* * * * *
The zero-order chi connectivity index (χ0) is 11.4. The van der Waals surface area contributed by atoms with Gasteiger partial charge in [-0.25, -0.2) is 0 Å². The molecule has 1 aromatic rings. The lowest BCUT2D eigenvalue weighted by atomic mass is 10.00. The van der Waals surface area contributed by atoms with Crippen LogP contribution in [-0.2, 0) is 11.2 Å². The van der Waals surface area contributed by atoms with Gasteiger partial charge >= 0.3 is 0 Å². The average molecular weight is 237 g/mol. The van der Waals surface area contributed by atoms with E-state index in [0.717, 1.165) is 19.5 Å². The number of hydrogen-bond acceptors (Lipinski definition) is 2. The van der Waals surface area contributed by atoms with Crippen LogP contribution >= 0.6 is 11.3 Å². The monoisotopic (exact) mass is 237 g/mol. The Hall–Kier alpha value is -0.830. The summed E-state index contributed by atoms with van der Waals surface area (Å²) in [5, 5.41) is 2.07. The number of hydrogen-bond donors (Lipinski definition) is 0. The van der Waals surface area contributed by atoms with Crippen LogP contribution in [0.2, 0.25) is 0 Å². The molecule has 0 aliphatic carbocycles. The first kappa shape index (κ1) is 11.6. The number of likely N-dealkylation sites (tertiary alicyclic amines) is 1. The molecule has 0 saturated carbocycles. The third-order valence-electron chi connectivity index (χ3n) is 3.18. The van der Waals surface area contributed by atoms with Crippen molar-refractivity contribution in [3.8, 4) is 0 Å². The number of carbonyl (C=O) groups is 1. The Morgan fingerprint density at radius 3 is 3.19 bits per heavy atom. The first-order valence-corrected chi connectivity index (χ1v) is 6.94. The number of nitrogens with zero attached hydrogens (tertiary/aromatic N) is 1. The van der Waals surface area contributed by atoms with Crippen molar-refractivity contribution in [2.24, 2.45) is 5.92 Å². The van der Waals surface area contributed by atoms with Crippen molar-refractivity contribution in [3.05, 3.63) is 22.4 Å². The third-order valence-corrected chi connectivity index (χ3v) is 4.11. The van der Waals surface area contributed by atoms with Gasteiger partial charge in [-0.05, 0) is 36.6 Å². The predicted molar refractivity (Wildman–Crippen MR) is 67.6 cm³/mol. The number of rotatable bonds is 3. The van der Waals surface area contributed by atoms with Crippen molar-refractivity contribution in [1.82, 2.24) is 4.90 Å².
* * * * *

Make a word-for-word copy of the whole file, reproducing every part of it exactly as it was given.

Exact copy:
The zero-order chi connectivity index (χ0) is 11.4. The van der Waals surface area contributed by atoms with Gasteiger partial charge in [-0.25, -0.2) is 0 Å². The molecule has 1 aromatic rings. The lowest BCUT2D eigenvalue weighted by atomic mass is 10.00. The van der Waals surface area contributed by atoms with Crippen LogP contribution in [-0.2, 0) is 11.2 Å². The van der Waals surface area contributed by atoms with Gasteiger partial charge >= 0.3 is 0 Å². The average molecular weight is 237 g/mol. The van der Waals surface area contributed by atoms with E-state index in [0.717, 1.165) is 19.5 Å². The number of hydrogen-bond acceptors (Lipinski definition) is 2. The van der Waals surface area contributed by atoms with Crippen LogP contribution >= 0.6 is 11.3 Å². The monoisotopic (exact) mass is 237 g/mol. The Hall–Kier alpha value is -0.830. The summed E-state index contributed by atoms with van der Waals surface area (Å²) in [5, 5.41) is 2.07. The number of hydrogen-bond donors (Lipinski definition) is 0. The van der Waals surface area contributed by atoms with Crippen LogP contribution in [0.2, 0.25) is 0 Å². The molecule has 0 aliphatic carbocycles. The first kappa shape index (κ1) is 11.6. The number of likely N-dealkylation sites (tertiary alicyclic amines) is 1. The molecule has 0 saturated carbocycles. The third-order valence-electron chi connectivity index (χ3n) is 3.18. The van der Waals surface area contributed by atoms with Crippen molar-refractivity contribution in [3.8, 4) is 0 Å². The number of carbonyl (C=O) groups is 1. The Morgan fingerprint density at radius 3 is 3.19 bits per heavy atom. The first-order valence-corrected chi connectivity index (χ1v) is 6.94. The number of nitrogens with zero attached hydrogens (tertiary/aromatic N) is 1. The van der Waals surface area contributed by atoms with Crippen molar-refractivity contribution in [2.24, 2.45) is 5.92 Å². The van der Waals surface area contributed by atoms with Crippen molar-refractivity contribution in [3.05, 3.63) is 22.4 Å². The third-order valence-corrected chi connectivity index (χ3v) is 4.11. The van der Waals surface area contributed by atoms with Gasteiger partial charge in [-0.05, 0) is 36.6 Å². The predicted molar refractivity (Wildman–Crippen MR) is 67.6 cm³/mol. The number of rotatable bonds is 3. The van der Waals surface area contributed by atoms with Crippen molar-refractivity contribution in [1.82, 2.24) is 4.90 Å².